My wife, a former pre-school and current grade school educator, is fond of the iceberg metaphor. You’ve probably heard it. Approximately 10% of an iceberg is visible, meaning 90% of it is hidden beneath the surface of the water. The same is true for people. We only see what they choose to present. There is much more going on underneath.
One question our sandwich shop owner does not address is one we, as associate pastors, must: “What’s up with the guy on Yelp?”
When a member of our congregation comes to me all worked up over an issue for which there ought not be an emotional attachment, like a meatball sandwich, I wonder what else is going on in their lives. What made them react this way?
When we hear a critique, our anxiety rises. Natural instinct puts us into fight-or-flight mode. We could flee – avoid the situation, take the sandwich off the menu, hide in our offices, lie about never receiving the voicemail, etc. We could also fight – take a defensive posture, get snarky with the complainer, tell everyone else what a goof this person is, get in a shouting match, etc. There is a third option. We could, as one of my mentors is fond of suggesting, move toward the roar.
Moving toward the roar is calmly and rationally going to the guy on Yelp and addressing his complaint. We begin by asking about the meatball sandwich. We want to hear the complaint completely. Our goal is to listen, without defense. We need to ask questions about their experience – what they saw, what they felt, and how the experience could have been better. We might learn something. While we might not agree with anything the other is saying, now is not the time to address those issues. We are not trying to fix the meatball sandwich in this exchange, we are working to repair a relationship.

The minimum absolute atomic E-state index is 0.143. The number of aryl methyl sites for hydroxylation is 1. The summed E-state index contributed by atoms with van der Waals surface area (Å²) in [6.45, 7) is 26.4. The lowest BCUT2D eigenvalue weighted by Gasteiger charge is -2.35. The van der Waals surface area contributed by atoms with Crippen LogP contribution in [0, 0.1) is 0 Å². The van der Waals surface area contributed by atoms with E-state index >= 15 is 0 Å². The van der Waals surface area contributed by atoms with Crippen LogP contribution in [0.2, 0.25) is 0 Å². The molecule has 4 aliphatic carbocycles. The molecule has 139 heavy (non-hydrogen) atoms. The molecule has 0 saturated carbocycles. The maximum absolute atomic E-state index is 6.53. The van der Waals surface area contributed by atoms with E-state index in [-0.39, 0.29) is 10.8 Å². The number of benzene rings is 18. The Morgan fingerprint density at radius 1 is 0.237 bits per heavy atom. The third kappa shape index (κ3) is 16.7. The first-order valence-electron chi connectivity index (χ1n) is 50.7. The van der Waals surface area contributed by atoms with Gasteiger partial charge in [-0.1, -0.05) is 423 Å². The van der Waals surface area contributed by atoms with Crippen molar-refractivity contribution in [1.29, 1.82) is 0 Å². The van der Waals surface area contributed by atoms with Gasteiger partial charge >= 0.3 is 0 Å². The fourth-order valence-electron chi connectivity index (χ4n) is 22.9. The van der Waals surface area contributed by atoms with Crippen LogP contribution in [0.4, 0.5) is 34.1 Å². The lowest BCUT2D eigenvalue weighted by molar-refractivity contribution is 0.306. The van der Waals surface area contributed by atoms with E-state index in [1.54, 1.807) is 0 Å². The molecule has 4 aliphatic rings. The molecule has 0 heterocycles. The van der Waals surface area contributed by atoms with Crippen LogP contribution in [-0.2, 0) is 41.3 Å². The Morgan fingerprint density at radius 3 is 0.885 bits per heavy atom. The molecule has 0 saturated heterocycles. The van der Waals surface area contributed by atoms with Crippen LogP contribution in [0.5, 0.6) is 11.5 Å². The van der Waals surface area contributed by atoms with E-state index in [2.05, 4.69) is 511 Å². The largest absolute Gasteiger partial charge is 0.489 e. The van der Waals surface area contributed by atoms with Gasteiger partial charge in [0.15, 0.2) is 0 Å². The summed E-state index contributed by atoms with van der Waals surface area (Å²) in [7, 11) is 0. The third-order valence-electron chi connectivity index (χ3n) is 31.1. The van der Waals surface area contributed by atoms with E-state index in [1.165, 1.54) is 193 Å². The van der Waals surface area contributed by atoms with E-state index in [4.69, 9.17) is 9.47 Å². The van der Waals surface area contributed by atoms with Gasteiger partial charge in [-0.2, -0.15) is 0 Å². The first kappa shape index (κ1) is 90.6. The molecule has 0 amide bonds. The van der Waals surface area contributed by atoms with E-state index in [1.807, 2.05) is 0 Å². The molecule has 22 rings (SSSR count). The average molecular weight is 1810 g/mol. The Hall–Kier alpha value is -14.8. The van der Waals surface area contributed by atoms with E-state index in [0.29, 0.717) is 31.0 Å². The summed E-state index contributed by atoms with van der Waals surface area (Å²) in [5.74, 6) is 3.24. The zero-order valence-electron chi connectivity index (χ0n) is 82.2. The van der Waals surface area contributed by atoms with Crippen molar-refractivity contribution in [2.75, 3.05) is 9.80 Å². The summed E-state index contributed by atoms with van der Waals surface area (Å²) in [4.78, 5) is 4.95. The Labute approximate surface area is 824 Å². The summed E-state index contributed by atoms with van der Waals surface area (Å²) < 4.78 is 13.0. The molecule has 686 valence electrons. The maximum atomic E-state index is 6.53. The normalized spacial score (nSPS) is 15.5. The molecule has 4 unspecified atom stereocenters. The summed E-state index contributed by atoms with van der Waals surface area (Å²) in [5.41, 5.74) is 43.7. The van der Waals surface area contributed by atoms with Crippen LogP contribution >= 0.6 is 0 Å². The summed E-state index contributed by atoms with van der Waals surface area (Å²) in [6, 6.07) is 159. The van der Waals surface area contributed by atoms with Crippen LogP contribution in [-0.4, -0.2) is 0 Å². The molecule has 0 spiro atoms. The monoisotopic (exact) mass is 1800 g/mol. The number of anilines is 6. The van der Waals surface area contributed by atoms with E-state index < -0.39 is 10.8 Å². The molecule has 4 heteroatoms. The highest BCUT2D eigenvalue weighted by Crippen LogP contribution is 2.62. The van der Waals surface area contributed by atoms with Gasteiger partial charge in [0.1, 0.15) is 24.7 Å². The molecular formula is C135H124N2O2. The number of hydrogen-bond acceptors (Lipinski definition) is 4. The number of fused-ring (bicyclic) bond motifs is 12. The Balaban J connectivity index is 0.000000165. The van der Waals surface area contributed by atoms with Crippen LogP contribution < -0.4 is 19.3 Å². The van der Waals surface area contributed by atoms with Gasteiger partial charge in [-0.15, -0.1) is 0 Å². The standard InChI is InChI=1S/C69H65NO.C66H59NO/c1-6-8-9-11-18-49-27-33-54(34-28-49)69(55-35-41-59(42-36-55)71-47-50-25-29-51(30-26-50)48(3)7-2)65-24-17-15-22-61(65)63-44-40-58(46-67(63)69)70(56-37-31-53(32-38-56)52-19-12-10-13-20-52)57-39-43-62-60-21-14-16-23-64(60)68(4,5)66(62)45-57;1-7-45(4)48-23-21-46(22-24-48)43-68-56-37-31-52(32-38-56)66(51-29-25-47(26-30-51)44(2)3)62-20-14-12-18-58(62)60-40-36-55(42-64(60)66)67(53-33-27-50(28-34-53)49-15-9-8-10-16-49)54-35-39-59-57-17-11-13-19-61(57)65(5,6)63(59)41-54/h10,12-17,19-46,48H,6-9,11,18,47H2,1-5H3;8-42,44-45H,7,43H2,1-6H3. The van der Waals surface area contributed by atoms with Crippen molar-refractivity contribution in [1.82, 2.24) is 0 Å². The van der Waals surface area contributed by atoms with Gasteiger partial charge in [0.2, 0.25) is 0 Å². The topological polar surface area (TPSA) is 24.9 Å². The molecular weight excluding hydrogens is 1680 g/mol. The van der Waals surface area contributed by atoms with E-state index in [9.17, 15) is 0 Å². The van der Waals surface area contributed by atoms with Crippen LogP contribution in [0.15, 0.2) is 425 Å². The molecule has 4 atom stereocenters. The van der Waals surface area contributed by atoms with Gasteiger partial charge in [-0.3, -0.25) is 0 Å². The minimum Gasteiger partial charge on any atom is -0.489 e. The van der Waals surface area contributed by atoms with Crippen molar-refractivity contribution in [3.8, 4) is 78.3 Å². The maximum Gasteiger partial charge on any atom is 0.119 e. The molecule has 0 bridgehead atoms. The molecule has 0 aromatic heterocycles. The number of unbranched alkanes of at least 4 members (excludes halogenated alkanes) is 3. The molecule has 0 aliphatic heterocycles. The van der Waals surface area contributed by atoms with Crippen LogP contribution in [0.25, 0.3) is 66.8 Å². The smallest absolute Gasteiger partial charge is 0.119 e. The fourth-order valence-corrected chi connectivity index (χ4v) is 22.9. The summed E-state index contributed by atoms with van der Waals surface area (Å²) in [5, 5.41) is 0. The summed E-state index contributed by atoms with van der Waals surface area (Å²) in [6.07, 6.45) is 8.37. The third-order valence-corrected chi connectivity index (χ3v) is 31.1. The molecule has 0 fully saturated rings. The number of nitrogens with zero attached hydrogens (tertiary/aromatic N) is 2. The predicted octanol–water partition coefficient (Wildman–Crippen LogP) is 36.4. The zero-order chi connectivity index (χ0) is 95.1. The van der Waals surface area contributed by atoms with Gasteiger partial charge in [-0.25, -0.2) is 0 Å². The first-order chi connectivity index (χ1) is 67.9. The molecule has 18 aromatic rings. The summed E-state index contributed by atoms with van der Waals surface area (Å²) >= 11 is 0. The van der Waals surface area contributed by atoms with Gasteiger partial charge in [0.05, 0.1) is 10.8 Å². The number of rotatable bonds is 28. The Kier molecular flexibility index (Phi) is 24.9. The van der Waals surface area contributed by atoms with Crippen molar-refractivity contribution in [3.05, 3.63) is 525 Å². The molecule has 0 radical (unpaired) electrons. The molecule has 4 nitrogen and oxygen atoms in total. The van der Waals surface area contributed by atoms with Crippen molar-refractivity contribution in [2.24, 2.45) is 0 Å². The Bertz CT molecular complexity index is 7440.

Heed this warning, moving toward the roar takes thick skin. You may hear a series of hurtful barbs you need to quietly absorb for this encounter to be productive. You may find you unknowingly hurt someone. Despite those potential painful pitfall, moving toward the roar is worth it. I promise.
When you move toward the roar some will refuse to meet with you to talk about their critique. My guess is they realize in the time between the complaint and your response that the issue wasn’t that big of a deal. Maybe they are self-aware enough to realize they were responding to something beneath the surface. Others are so surprised by our willingness to talk about their complaint, they go into their own fight-or-flight mode and flee what they perceive as a potential confrontation.
Times I have moved toward the roar and the other agrees to have the conversation, I have seen some of the 90% below the surface. I have heard of family members who are ill, issues the other appeared to be handling with grace but were actually eating them up inside, unresolved conflicts with other members of the staff, job issues, feelings of displacement in the church, pain in other relationships, and the like. Most times I cannot do anything about those issues, but they help me understand why someone would get so worked up over a meatball sandwich. They also allow me to be pastoral to that person, walking alongside them in the midst of their struggle, even when they perceive their struggle is with me.
The pastoral response to that user review is to find out what’s up with that guy on Yelp that he would get so upset over a meatball sandwich.